My favorite coins, among those I have personally handled, do not appear in 100 Greatest U.S. Coins, because they are not official American coins, therefore excluded from that reference. I am talking about the two 1787 Brasher gold doubloons that I cataloged for the Heritage 2005 FUN auction. I first became aware of the Brasher doubloons as a young collector, but never dreamed that I would handle even one, let alone both varieties. Those two coins represent one-third of the known population of six Brasher doubloons.
“Million Dollar Nickels: Mysteries of the 1913 Liberty Head Nickels Revealed” is a book you co-authored, which uncovered the whereabouts of the last 1913 Liberty Head nickel. What was this experience like?
The 1913 Liberty nickel project was undoubtedly the high point of my career, and I can’t imagine what could top it, short of discovering some unknown coin, like an 1873-S Seated dollar or a 1964-D Peace dollar, and I don’t expect either of those to happen. Of course, I never expected we would find the fifth nickel, either.
The 1913 nickel experience occurred simultaneously with three other events: moving the Bowers and Merena offices from New Hampshire to Louisiana, moving my family from New Hampshire to Louisiana, and preparing the 2003 ANA Auction sale catalog. Any one of those events could easily have occupied my full attention.
In late May 2003, Bowers and Merena President Paul Montgomery told me about the million dollar reward that was about to be offered for the missing 1913 nickel. The whole idea was more of an advertising campaign to promote the upcoming Baltimore convention. None of us that were directly involved ever dreamed it would work. In other words, we had no expectation of actually finding the missing nickel.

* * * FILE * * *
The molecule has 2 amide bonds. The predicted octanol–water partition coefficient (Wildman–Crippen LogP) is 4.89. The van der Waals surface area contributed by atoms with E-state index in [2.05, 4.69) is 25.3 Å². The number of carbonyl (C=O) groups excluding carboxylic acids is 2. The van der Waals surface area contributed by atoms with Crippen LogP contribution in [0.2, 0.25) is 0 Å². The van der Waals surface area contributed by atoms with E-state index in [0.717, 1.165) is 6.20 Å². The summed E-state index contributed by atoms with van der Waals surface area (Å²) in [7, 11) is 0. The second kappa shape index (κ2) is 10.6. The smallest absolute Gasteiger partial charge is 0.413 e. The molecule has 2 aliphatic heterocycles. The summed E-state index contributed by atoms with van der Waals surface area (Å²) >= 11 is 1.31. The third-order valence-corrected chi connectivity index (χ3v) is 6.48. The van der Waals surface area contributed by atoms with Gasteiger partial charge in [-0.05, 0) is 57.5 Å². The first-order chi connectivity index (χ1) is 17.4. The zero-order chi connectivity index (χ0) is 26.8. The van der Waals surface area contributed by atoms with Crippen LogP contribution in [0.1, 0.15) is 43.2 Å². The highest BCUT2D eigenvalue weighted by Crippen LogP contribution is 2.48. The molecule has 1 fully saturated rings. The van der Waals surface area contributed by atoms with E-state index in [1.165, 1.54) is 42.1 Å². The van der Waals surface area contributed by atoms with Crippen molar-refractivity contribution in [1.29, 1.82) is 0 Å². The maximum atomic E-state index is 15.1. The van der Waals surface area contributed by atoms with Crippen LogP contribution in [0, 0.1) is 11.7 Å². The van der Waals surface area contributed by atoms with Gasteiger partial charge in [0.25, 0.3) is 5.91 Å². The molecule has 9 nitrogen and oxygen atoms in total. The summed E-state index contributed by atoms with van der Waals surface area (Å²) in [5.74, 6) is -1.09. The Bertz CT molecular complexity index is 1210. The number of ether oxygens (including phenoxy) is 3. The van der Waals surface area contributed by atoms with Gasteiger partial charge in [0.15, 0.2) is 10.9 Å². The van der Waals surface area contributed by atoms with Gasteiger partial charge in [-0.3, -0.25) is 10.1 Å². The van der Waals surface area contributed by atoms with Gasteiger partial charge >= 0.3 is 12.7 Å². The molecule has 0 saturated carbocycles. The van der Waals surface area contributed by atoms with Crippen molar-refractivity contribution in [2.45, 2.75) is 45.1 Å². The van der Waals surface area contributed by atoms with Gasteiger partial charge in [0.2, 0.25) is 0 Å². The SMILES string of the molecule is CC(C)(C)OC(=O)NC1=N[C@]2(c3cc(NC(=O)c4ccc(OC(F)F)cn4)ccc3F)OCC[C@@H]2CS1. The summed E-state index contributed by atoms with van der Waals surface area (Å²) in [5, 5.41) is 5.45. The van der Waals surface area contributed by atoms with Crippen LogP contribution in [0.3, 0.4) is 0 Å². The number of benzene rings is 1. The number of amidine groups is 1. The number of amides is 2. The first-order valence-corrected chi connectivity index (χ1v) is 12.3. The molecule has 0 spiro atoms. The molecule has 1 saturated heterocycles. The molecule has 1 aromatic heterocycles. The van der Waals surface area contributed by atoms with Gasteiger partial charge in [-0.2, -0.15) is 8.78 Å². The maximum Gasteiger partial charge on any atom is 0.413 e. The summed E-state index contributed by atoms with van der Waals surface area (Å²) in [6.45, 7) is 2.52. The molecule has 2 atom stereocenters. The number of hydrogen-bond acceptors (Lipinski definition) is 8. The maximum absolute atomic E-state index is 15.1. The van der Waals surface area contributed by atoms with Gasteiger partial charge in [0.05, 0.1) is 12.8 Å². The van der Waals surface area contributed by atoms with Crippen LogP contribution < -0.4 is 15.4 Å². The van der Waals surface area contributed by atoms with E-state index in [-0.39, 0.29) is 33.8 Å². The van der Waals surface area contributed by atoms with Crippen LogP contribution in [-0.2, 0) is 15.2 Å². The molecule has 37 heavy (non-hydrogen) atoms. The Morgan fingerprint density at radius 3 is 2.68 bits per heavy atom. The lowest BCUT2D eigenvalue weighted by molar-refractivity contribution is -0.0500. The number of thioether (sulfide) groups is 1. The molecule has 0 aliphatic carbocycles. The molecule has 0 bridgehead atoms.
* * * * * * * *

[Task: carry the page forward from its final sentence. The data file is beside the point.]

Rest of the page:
Most important today are the friendships that have developed as a result of that project. Members of the Walton family remain good friends and through them I feel that I know the late George Walton, even though I never met him.
You’ve cataloged some of the rarest collections in existence, out of all of them, which was your favorite to work on?
Even though the U.S. gold coins had long since been sold, the balance of the Eliasberg Collection that I worked with from late 1995 to early 1997 is probably at the top of the list. However, the Harry Bass Collection is a close second. More recently, the Walter Husak large cent collection that I cataloged for Heritage a few years ago is particularly memorable because of my personal love of copper coins. Several other collections can also be mentioned, including Walter Childs, James Sloss, Wes Rasmussen, and Ed Price.
Can you tell us what you consider to be the greatest aspect of your job?
The obvious answer is working with countless amazing coins, but equally important is the opportunity to communicate on a daily basis with some of the most amazing individuals in the hobby, including many of my associates here at Heritage Auctions.
Do you have any advice for young numismatists who aspire to be authors?
Study and learn all aspects of numismatics, from minting technology to finance and history. A complete understanding of how coins were made is imperative, from the earliest days to the present. Knowledge of national and world finances and financial history is also important. For example, knowledge of the California Gold Rush goes a long way toward understanding the opening of the San Francisco Mint, as well as authorization of the double eagle. Knowledge of world history and politics is also extremely important. Further study might include art and art history.
Being a numismatic author is extremely rewarding, but it doesn’t pay the bills. Everyone that I know who writes numismatic references has a “real job.” In many cases, that job also involves numismatics, such as being a dealer, cataloger, curator, or reporter. In other cases, the job is entirely unrelated to numismatics. A second career choice is extremely important.
Images for this article courtesy of Heritage Auction Galleries.